14 Pa. D. & C. 793

Trasoff v. Yale Building and Loan Association.

Wessel, Bennett & Weiss, for plaintiff; Yale L. Schekter, for defendant.

Dec. 29, 1930.

Alessandroni, J.,

The Yale Building and Loan Association filed a petition for interpleader, alleging that it holds the sum of $961.12 on five shares of stock, book No. 244 B, in the name of Samuel Libshitz. It further alleges that the plaintiff, Abraham Trasoff, claims that the sum is payable to him, and the trustee in bankruptcy of Samuel Libshitz also claims the fund and has brought a suit in C. P. No. 3, as of June Term, 1930, No. 4160, to recover it. Abraham Trasoff claims by virtue of an assignment, and the trustee in bankruptcy claims the fund on behalf of the bankrupt’s estate. The petition prays for a rule on Abraham Trasoff and Alfred I. Reese, trustee in bankruptcy of Samuel Libshitz, to show cause why they should not inter-plead. The petitioner offers to pay the sum of $961.12, less costs incurred in these proceedings and a reasonable attorney’s fee, into court or to dispose of it as the court may order.

An answer was filed to the petition on behalf of the trustee in bankruptcy which merely alleges that the trustee in bankruptcy of Samuel Libshitz is entitled to the sum of $961.12.

It is firmly established that where there are rival claimants to a fund, which the holder of the fund is willing to pay but does not know to whom to pay it, the rival claimants will be required to interplead upon petition of the stakeholder. The precise question was passed upon in McKinley v. Mutual Life Ins. Co., 278 Pa. 300, in which the court stated: “The case is ruled by Schmidt Brewing Co. v. Pittsburgh Life and Trust Co., 256 Pa. 363, where Mr. Justice Mestrezat, speaking for the court, says: ‘The proceeding was instituted under section 4 of the Act of March 11, 1836, P. L. 76, which provides, inter alia, as follows: “The defendant in any action which shall be brought in the said court for the recovery of money, . . . which shall have come lawfully to his hands or possession, may, at any time after the declaration filed, and before pleat pleaded, by a suggestion to be filed of record, disclaim all interest in the subject-matter of such action, and offer to bring the same into court, . , . and if he shall also allege, under oath or affirmation, that the right thereto is claimed by, or supposed to belong to some person not party to the action (naming him or them) who has sued or is expected to sue for the same, . . . the said court may, thereupon, order the plaintiff to interplead with such third person.” It will be observed that the defendant’s suggestion or petition avers every jurisdictional fact required by the Act of 1836, and they are not denied by the rival claimants to the fund in controversy. . . . We are not now concerned, as the learned counsel for the appellee argues, with the merits of the controversy. That question will be determined on the trial of the interpleader.’ ”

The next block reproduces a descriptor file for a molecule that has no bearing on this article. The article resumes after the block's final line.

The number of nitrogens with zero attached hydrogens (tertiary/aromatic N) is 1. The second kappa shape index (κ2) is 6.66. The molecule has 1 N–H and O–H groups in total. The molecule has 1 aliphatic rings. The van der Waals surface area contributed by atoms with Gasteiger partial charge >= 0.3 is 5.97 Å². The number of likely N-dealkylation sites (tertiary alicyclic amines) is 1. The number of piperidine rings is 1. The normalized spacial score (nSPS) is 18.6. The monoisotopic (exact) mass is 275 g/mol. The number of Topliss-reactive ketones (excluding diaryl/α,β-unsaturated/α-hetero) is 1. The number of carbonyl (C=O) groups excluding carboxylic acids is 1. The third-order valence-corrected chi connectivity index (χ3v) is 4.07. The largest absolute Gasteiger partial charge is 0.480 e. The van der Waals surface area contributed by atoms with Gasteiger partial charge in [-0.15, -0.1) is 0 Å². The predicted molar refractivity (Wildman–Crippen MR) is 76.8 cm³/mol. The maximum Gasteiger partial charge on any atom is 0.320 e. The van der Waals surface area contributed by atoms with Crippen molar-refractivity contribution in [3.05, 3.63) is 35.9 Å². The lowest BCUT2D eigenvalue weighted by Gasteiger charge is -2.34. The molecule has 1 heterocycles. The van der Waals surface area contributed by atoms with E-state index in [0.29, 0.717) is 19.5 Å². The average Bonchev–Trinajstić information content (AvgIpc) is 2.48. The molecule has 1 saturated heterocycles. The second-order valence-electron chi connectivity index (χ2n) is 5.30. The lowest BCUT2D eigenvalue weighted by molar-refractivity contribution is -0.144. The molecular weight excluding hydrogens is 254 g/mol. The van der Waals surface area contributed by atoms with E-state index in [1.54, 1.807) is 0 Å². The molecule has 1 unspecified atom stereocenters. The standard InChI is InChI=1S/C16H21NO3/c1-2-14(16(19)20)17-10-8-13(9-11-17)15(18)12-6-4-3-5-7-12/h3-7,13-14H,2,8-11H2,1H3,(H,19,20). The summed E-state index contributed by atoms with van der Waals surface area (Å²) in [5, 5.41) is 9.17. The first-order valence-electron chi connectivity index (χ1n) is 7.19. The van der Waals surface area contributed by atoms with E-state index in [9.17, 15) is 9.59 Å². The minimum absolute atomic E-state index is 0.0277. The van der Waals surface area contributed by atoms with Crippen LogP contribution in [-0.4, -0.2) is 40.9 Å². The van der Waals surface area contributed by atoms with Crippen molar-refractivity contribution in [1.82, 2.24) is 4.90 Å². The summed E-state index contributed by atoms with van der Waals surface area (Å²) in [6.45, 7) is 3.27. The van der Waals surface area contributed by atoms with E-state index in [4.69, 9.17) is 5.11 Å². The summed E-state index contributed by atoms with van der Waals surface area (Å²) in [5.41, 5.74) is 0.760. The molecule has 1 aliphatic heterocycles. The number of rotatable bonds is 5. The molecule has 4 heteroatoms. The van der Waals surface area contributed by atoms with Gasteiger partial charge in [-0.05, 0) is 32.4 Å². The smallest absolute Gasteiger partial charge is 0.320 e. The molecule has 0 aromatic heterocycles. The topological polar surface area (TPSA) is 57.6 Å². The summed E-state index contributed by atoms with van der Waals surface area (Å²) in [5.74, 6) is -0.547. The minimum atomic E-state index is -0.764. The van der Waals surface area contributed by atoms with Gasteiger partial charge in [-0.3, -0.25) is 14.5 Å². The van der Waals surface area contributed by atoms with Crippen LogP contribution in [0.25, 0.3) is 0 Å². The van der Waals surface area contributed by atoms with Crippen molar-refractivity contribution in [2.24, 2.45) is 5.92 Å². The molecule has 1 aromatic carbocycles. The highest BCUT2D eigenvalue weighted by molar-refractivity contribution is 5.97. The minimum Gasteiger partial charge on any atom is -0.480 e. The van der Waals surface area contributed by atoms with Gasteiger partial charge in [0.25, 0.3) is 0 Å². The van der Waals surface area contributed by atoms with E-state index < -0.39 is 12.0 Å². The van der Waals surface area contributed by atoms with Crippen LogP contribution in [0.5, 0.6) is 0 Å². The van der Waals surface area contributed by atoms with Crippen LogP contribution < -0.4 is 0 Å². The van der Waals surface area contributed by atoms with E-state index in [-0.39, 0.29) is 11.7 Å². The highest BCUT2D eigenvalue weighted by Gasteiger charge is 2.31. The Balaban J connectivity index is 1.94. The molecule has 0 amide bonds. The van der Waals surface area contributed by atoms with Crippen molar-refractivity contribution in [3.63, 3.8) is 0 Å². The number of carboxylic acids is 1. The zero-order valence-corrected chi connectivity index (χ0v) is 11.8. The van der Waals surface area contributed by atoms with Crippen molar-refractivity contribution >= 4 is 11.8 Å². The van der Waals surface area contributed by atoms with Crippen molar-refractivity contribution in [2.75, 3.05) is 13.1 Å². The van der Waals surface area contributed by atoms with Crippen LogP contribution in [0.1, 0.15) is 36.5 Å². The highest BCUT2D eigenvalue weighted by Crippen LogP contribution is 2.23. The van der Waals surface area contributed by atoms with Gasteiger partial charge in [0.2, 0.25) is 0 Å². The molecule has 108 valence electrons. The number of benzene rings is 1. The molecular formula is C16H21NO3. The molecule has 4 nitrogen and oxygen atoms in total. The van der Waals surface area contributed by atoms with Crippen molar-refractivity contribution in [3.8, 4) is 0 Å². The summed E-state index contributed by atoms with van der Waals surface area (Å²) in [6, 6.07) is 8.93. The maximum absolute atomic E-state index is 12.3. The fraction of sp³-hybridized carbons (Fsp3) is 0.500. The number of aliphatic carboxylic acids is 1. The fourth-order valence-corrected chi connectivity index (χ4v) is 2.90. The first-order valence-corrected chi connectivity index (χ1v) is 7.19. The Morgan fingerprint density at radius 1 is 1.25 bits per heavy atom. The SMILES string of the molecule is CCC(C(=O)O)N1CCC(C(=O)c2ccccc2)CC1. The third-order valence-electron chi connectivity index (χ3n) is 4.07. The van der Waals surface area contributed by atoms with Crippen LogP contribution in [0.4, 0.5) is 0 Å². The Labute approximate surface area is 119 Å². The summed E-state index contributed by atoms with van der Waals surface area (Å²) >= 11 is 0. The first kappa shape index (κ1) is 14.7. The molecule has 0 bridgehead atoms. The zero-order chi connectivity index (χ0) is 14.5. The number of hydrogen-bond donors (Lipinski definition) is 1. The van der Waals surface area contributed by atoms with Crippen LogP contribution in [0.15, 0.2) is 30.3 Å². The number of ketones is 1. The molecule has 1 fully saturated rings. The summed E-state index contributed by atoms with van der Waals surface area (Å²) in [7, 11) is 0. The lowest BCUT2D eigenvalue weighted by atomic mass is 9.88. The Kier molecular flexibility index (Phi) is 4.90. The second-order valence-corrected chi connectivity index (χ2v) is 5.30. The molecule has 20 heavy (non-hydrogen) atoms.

*794The petition establishes all the facts necessary for an interpleader, and the answer seeks to raise the merits of the controversy between the rival claimants. This question cannot be passed upon by the court at this time, nor can we accede to the trustee in bankruptcy’s request that the question be decided in the equity proceedings which he has brought in another court.

And now, to wit, Dee. 29, 1930, the rule for an interpleader is made absolute and the Yale Building and Loan Association is ordered to pay into court the sum of $961.12, less the costs of this proceeding and a counsel fee of $25.

Trasoff v. Yale Building & Loan Ass'n
14 Pa. D. & C. 793

Case Details

Trasoff v. Yale Building & Loan Ass'n
Decision Date
Dec 29, 1930

14 Pa. D. & C. 793




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